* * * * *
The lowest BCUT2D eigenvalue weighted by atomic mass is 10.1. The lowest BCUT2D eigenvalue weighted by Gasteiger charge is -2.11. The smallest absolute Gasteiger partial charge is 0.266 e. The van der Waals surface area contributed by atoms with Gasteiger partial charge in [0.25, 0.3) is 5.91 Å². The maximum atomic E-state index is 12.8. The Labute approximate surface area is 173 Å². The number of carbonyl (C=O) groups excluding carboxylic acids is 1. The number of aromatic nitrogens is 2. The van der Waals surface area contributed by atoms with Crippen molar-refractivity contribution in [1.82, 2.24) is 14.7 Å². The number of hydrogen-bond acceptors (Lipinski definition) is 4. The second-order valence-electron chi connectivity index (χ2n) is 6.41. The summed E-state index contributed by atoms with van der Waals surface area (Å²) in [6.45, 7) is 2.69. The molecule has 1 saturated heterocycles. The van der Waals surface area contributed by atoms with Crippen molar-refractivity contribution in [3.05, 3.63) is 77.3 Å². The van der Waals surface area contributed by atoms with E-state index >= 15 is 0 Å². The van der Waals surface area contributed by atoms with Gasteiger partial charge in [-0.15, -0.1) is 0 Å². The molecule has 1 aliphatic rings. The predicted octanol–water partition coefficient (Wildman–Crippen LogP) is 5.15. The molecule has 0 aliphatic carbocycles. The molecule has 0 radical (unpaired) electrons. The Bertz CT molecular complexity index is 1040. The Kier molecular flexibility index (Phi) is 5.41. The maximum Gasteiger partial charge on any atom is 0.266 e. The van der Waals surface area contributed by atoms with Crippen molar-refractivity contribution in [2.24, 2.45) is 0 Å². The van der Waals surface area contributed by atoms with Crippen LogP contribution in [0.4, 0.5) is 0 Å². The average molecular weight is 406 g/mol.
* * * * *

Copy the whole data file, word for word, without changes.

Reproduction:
The lowest BCUT2D eigenvalue weighted by atomic mass is 10.1. The lowest BCUT2D eigenvalue weighted by Gasteiger charge is -2.11. The smallest absolute Gasteiger partial charge is 0.266 e. The van der Waals surface area contributed by atoms with Gasteiger partial charge in [0.25, 0.3) is 5.91 Å². The maximum atomic E-state index is 12.8. The Labute approximate surface area is 173 Å². The number of carbonyl (C=O) groups excluding carboxylic acids is 1. The number of aromatic nitrogens is 2. The van der Waals surface area contributed by atoms with Crippen molar-refractivity contribution in [1.82, 2.24) is 14.7 Å². The number of hydrogen-bond acceptors (Lipinski definition) is 4. The second-order valence-electron chi connectivity index (χ2n) is 6.41. The summed E-state index contributed by atoms with van der Waals surface area (Å²) in [6.45, 7) is 2.69. The molecule has 1 saturated heterocycles. The van der Waals surface area contributed by atoms with Crippen molar-refractivity contribution in [3.05, 3.63) is 77.3 Å². The van der Waals surface area contributed by atoms with E-state index >= 15 is 0 Å². The van der Waals surface area contributed by atoms with Gasteiger partial charge in [-0.15, -0.1) is 0 Å². The molecule has 1 aliphatic rings. The predicted octanol–water partition coefficient (Wildman–Crippen LogP) is 5.15. The molecule has 0 aliphatic carbocycles. The molecule has 0 radical (unpaired) electrons. The Bertz CT molecular complexity index is 1040. The Kier molecular flexibility index (Phi) is 5.41. The maximum Gasteiger partial charge on any atom is 0.266 e. The van der Waals surface area contributed by atoms with Crippen molar-refractivity contribution in [2.24, 2.45) is 0 Å². The van der Waals surface area contributed by atoms with Crippen LogP contribution in [0.4, 0.5) is 0 Å². The average molecular weight is 406 g/mol.